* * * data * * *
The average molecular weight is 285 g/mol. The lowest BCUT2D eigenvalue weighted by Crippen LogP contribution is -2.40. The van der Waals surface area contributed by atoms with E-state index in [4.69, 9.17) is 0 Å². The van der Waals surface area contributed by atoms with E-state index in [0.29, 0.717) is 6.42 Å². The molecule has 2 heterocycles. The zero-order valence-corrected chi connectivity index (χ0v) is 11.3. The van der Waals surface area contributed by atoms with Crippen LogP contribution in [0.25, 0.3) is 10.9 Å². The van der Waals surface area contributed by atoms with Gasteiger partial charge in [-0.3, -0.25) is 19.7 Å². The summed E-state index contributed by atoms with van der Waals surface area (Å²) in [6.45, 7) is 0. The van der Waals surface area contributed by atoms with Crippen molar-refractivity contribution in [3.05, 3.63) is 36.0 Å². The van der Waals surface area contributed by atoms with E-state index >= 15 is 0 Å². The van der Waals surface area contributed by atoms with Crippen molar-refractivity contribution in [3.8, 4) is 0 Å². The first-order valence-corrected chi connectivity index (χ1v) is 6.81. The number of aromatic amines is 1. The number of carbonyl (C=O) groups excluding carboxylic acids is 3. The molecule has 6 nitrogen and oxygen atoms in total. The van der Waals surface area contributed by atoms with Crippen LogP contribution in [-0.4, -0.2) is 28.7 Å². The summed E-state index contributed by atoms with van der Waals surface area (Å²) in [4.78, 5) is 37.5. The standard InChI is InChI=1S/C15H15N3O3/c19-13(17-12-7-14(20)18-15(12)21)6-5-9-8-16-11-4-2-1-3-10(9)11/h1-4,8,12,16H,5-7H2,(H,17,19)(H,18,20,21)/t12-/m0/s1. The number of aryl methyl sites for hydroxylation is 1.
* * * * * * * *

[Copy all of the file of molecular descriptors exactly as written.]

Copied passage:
The average molecular weight is 285 g/mol. The lowest BCUT2D eigenvalue weighted by Crippen LogP contribution is -2.40. The van der Waals surface area contributed by atoms with E-state index in [4.69, 9.17) is 0 Å². The van der Waals surface area contributed by atoms with E-state index in [0.29, 0.717) is 6.42 Å². The molecule has 2 heterocycles. The zero-order valence-corrected chi connectivity index (χ0v) is 11.3. The van der Waals surface area contributed by atoms with Crippen LogP contribution in [0.25, 0.3) is 10.9 Å². The van der Waals surface area contributed by atoms with Gasteiger partial charge in [-0.3, -0.25) is 19.7 Å². The summed E-state index contributed by atoms with van der Waals surface area (Å²) in [6.45, 7) is 0. The van der Waals surface area contributed by atoms with Crippen molar-refractivity contribution in [3.05, 3.63) is 36.0 Å². The van der Waals surface area contributed by atoms with E-state index >= 15 is 0 Å². The van der Waals surface area contributed by atoms with Crippen molar-refractivity contribution in [3.8, 4) is 0 Å². The first-order valence-corrected chi connectivity index (χ1v) is 6.81. The number of aromatic amines is 1. The number of carbonyl (C=O) groups excluding carboxylic acids is 3. The molecule has 6 nitrogen and oxygen atoms in total. The van der Waals surface area contributed by atoms with Crippen LogP contribution in [-0.4, -0.2) is 28.7 Å². The summed E-state index contributed by atoms with van der Waals surface area (Å²) in [4.78, 5) is 37.5. The standard InChI is InChI=1S/C15H15N3O3/c19-13(17-12-7-14(20)18-15(12)21)6-5-9-8-16-11-4-2-1-3-10(9)11/h1-4,8,12,16H,5-7H2,(H,17,19)(H,18,20,21)/t12-/m0/s1. The number of aryl methyl sites for hydroxylation is 1.